Figure 2
X-ray micrograph showing the surgical position of the two holes that were drilled through the periosteum and across the bone cortex

Measurements & statistical analysis

Goldner’s trichrome stained sections were photographed and 12 bone areas in each group were analyzed. A 250-μm square was drawn around the implant or in the empty hole; green pixels were picked up as a bone tissue using imaging software (Photoshop CS4; Adobe, CA, USA). These pixels were translated into the bone area and expressed by the ratio of total tissue area in the 250-μm square. The length of bone–implant contact was expressed by the total length of green pixels on the implant–tissue surface, and demonstrated by the ratio of total implant–tissue surface length in the 250-μm square. Statistical differences of bone area around two different implants and in the empty hole were examined using the Kruskal–Wallis one-way analysis of variance. A Mann–Whitney U test was also used to statistically compare the bone–implant contact between nanotextured and machined-surface implant groups; p < 0.01 was considered significant.

Results

Surface characteristic of Ti alloy implants by SEM

As previously reported [16], SEM examination confirmed that surface treatment of Ti-6Al-4V screw-shaped implants with the H2SO4/H2O2 oxidative solution created a nanopatterned surface with uniformly distributed pores of approximately 20 nm in size (Figure 1).

Histology & histomorphometric analysis at days 3 & 5

For all animals, healing was uneventful following implant installation. No sign of infection or inflammation was noticed at the surgical site and all implants were stable. Histological sections stained with Goldner’s trichrome revealed that as early as 3 days post-surgery, in the empty hole group, newly formed bone was noted within the bone marrow cavity (Figure 3A & B) and almost completely filled the surgical site by day 5 (Figure 3C). The presence of residual bone debris produced during drilling and implantation of machined (Figure 3D & e) and nanotextured screws (Figure 3g & H) was also noted in the bone marrow cavity. However, new bone formation was not evident at this time point for both types of implants. By day 5, there was an increase in the amount of bone forming around both machined (Figure 3F) and nanotextured screw-shaped implants (Figure 3i). Direct bone contact with the implant surface was clearly observed in nanotextured implants (Figure 3i), while it was only occasionally noted in machined implants (Figure 3F).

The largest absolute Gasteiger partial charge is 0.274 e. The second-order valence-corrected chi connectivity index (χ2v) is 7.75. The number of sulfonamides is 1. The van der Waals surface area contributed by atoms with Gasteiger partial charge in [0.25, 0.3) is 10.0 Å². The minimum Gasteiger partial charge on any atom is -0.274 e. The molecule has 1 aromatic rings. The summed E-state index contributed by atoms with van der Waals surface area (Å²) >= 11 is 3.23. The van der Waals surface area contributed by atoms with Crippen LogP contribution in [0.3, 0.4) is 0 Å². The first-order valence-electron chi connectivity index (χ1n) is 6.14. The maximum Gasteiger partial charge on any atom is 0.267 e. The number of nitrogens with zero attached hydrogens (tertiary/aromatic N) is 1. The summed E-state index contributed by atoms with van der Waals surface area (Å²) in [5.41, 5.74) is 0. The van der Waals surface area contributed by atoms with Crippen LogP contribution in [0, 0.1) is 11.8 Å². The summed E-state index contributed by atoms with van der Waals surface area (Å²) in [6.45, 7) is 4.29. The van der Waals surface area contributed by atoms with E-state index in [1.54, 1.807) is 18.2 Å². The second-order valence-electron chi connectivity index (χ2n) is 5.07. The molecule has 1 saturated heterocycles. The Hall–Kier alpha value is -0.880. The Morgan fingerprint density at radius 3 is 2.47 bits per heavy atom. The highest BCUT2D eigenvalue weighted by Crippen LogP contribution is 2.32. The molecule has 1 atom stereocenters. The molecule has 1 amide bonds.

Figure 3
Histology of bone formation in an empty hole and around machined and nanotextured implants

Histomorphometric analysis did not reveal any statistical difference in the bone formation area in empty hole, machined and nanotextured implants at days 3 and 5 (Figure 4). At day 3, no difference of bone formation and bone–implant contact was measured between the machined and nanotextured implant. However, by day 5, the bone–implant contact was significantly increased in nanotextured implants. The high standard deviations measured are probably related to the variability in bone formation in the various regions along the implant. However, statistical analyses validated the differences in bone–implant contact observed.

Figure 4
Histomorphometry of bone formation in empty hole, and around machined and nanotextured implants

Gene expression profile at days 3 & 5

We examined the global gene expression profiles in RNA pools from the healing tissue harvested in an empty hole and around machined and nanotextured screw-shaped implants, at both days 3 and 5 post-surgery. On both days, stable nanotextured screws elicited a different gene expression profile in the healing tissue compared with machined-surface screws and the empty hole. A detailed list of differentially expressed genes for both surfaces and time points is presented in Supplementary TAbles 1–6 (see online, www.futuremedicine.com/doi/suppl/10.2217/NNM.12.167).

Since the identification of individual genes conveys limited information on how surface roughness affects interfacial tissue healing, differentially expressed genes were classified into various biological processes in order to assess their functional significance (Figures 57). The proportional distribution of up-(Figures 5A & B, 6A & B, 7A & B) and down-regulated (Figures 5C & D, 6C & D, 7C & D) genes in each process is illustrated for day 3 (Figure 5) and 5 (Figure 6) post-surgery.

Figure 5
Gene expression profile of tissue healing at day 3 around machined and nanotextured implants as compared with an empty hole
Figure 6
Gene expression profile of tissue healing at day 5 around machined and nanotextured implants as compared with an empty hole
Figure 7
Comparative gene expression profile of tissue healing at day 3 and 5 around machined and nanotextured implants

To identify potential local signaling pathways associated with tissue healing response around nanotextured and machined implants and in an empty hole, we analyzed our microarray expression data using GenMAPP and results are listed in Tables 15. These results indicate that different pathways have been activated with the placement of nanotextured and machined implants.

Table 1
Local pathways obtained for candidate genes differentially expressed (probability interval = 0.9) in nanotextured implants in comparison with empty hole at day 3 (541 candidate genes).
Table 5